Check scanners! It’s a riveting topic, we know! We live in a digital age where direct deposit automagically moves money electronically from Accounts Payable to your bank account. Huzzah! Even smartphones can handle these transactions now. It’s crazy (awesome). But some businesses and most banks are behind the times and, instead of keeping things digital, bills are paid by writing paper checks—which is more advanced than chiseling marks on a stone tablet (but not by much).
So as it goes, we can put a man on the moon 50 years ago but, fifty years later, we still move money around with calligraphic ink swirls on paper slips specifically designed for deposits (aka checks). Those checks get popped in the mail because paper mail still also exists in an age of IoT-powered everything. Once the postal service delivers the mail, those checks come into your company’s mailroom to be sorted and dealt with. Dealing with them means turning them back into digital entities.
That’s one clunky digital–to–analog back–to–digital process, galldangit. But these are the times we live in and financial institutions aren’t even close to revolutionizing how they handle corporate deposits. So… how do you take the money you’re owed on paper and stuff it into your bank account quickly? Well, single checks can be deposited by taking a photo with a smartphone. But that method doesn’t work well for companies where dozens of checks land in mailrooms daily. Businesses need a more efficient process. That’s where check scanners come in. Yay!
If you have a workforce that’s spread out geographically or if your staff works from home, it’s important to streamline your operations and keep cash flowing. For businesses and institutions that accept check payments, remote check deposit and remote deposit capture technology (RDC) is the name of the game. The FDIC estimated that in 2008, 88% of major US banks, including Citibank, PNC, and Bank of America, offered some form of RDC to their customers. In the decade since that number is closer to 100%.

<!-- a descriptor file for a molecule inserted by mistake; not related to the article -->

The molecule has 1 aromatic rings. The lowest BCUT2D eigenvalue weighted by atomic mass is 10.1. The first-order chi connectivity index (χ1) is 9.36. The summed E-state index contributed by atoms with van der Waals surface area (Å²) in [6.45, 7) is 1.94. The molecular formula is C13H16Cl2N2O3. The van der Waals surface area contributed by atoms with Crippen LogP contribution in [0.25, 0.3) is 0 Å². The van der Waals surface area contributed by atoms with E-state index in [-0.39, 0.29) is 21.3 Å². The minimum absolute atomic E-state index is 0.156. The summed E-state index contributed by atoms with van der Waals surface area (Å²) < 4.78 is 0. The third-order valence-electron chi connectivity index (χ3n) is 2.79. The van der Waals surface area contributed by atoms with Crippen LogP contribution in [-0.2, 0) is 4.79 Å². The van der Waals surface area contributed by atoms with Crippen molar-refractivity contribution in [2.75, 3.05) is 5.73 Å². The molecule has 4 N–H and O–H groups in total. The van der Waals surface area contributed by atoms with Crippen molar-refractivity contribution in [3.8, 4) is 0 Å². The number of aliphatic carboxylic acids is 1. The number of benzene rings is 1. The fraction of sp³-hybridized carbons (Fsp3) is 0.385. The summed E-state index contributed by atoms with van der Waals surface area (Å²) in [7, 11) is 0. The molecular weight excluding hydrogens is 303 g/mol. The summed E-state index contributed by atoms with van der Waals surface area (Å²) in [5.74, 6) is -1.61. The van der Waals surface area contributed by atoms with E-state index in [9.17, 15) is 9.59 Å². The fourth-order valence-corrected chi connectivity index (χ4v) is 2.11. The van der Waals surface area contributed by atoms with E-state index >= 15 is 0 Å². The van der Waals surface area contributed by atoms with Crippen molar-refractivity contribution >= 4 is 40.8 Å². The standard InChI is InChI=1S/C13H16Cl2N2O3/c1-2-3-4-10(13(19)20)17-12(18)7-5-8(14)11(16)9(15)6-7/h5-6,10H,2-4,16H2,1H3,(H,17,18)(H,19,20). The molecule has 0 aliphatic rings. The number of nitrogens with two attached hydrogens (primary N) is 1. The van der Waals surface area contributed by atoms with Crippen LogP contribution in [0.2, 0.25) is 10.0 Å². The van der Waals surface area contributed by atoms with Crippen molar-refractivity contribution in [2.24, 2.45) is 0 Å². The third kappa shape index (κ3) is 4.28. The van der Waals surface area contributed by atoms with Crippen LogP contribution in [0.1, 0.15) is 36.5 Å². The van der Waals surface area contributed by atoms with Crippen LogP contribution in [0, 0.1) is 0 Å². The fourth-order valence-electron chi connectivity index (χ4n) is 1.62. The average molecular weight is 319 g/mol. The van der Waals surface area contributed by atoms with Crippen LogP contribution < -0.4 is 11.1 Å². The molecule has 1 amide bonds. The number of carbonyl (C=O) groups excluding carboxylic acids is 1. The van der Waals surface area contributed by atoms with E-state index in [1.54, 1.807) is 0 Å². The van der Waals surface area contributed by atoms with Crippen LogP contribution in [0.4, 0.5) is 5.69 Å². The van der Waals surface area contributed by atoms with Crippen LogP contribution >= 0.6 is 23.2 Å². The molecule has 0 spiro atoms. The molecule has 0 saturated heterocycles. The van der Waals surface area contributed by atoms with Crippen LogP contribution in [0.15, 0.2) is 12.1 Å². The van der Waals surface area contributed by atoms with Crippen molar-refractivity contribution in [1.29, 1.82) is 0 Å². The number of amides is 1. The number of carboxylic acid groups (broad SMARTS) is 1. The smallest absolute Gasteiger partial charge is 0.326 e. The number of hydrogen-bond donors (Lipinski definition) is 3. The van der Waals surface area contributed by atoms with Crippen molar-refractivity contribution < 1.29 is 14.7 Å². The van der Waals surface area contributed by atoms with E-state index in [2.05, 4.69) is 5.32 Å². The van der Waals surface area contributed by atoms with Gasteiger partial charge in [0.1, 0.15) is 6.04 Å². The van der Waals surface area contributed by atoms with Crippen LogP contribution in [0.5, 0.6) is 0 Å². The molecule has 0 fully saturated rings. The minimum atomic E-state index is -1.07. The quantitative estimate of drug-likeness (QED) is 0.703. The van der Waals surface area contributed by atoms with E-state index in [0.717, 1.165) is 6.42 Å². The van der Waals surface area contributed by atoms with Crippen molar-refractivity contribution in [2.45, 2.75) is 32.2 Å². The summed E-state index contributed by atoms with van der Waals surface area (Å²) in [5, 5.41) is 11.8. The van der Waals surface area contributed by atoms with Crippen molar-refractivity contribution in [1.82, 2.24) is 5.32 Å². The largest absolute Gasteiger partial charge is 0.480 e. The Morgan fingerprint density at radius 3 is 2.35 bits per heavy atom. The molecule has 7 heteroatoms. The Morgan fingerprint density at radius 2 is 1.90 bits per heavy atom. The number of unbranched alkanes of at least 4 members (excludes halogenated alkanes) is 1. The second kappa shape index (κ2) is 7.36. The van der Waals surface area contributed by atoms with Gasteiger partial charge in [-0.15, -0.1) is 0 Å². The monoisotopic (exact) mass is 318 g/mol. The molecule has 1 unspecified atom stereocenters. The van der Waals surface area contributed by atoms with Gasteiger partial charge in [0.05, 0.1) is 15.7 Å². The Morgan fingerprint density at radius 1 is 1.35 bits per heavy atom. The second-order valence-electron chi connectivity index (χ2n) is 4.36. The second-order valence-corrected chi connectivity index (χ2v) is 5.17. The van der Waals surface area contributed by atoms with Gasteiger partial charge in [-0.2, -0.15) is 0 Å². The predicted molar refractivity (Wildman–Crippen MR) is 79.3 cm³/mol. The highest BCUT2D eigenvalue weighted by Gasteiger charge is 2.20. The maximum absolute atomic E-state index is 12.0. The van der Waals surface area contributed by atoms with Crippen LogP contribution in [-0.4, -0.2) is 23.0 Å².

If you’re considering launching a remote work environment, you might wonder, “What do I need to set up remote deposit capture for my business?”
You need a check scanner. And you need to talk with your bank to get your check scanner talking with their system.
How Check Scanners Work
Check scanners, like the Canon remote scanner line, read both sides of a check and create a digital image using precision light sensors. Those sensors detect the differences in light density in order to create a map of the check’s face. Cool, right?
The check scanner then reads the account and routing numbers at the bottom. These important numbers use a special kind of ink called MICR for printing, which stands for “Magnetic Ink Character Recognition.” MICR has been around for decades and is highly reliable when used with scanning technology. Once scanned, the check scanner sends the digital information to your bank and the clearing process begins—show me the money!
The Benefits of Using a Check Scanner
Check scanners and remote deposit captures have steadily gained popularity in parallel with the demand for fully-electronic fund transfers and payments. RDC gives check-based industries a way to compete with electronic email transfers, reaping similar benefits in the process.